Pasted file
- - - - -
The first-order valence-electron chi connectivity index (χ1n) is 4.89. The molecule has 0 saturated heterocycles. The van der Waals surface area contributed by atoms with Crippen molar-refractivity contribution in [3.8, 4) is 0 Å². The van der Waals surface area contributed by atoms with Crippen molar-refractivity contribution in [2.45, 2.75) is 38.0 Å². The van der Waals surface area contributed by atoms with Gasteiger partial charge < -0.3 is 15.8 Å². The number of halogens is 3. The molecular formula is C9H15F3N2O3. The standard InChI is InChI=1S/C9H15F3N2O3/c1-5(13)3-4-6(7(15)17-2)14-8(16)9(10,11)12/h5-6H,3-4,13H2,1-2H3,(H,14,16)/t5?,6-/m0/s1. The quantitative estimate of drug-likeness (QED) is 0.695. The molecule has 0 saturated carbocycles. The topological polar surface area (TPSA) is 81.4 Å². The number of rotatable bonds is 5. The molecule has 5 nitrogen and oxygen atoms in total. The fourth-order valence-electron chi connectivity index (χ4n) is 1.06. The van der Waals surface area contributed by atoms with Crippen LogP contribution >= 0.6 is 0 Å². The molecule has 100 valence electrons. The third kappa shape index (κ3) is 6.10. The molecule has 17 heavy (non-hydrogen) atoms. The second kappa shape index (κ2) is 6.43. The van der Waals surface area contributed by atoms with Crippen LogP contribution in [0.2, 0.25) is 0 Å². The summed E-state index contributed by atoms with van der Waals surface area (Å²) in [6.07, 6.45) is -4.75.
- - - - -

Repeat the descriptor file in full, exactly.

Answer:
The first-order valence-electron chi connectivity index (χ1n) is 4.89. The molecule has 0 saturated heterocycles. The van der Waals surface area contributed by atoms with Crippen molar-refractivity contribution in [3.8, 4) is 0 Å². The van der Waals surface area contributed by atoms with Crippen molar-refractivity contribution in [2.45, 2.75) is 38.0 Å². The van der Waals surface area contributed by atoms with Gasteiger partial charge < -0.3 is 15.8 Å². The number of halogens is 3. The molecular formula is C9H15F3N2O3. The standard InChI is InChI=1S/C9H15F3N2O3/c1-5(13)3-4-6(7(15)17-2)14-8(16)9(10,11)12/h5-6H,3-4,13H2,1-2H3,(H,14,16)/t5?,6-/m0/s1. The quantitative estimate of drug-likeness (QED) is 0.695. The molecule has 0 saturated carbocycles. The topological polar surface area (TPSA) is 81.4 Å². The number of rotatable bonds is 5. The molecule has 5 nitrogen and oxygen atoms in total. The fourth-order valence-electron chi connectivity index (χ4n) is 1.06. The van der Waals surface area contributed by atoms with Crippen LogP contribution >= 0.6 is 0 Å². The molecule has 100 valence electrons. The third kappa shape index (κ3) is 6.10. The molecule has 17 heavy (non-hydrogen) atoms. The second kappa shape index (κ2) is 6.43. The van der Waals surface area contributed by atoms with Crippen LogP contribution in [0.2, 0.25) is 0 Å². The summed E-state index contributed by atoms with van der Waals surface area (Å²) in [6.07, 6.45) is -4.75.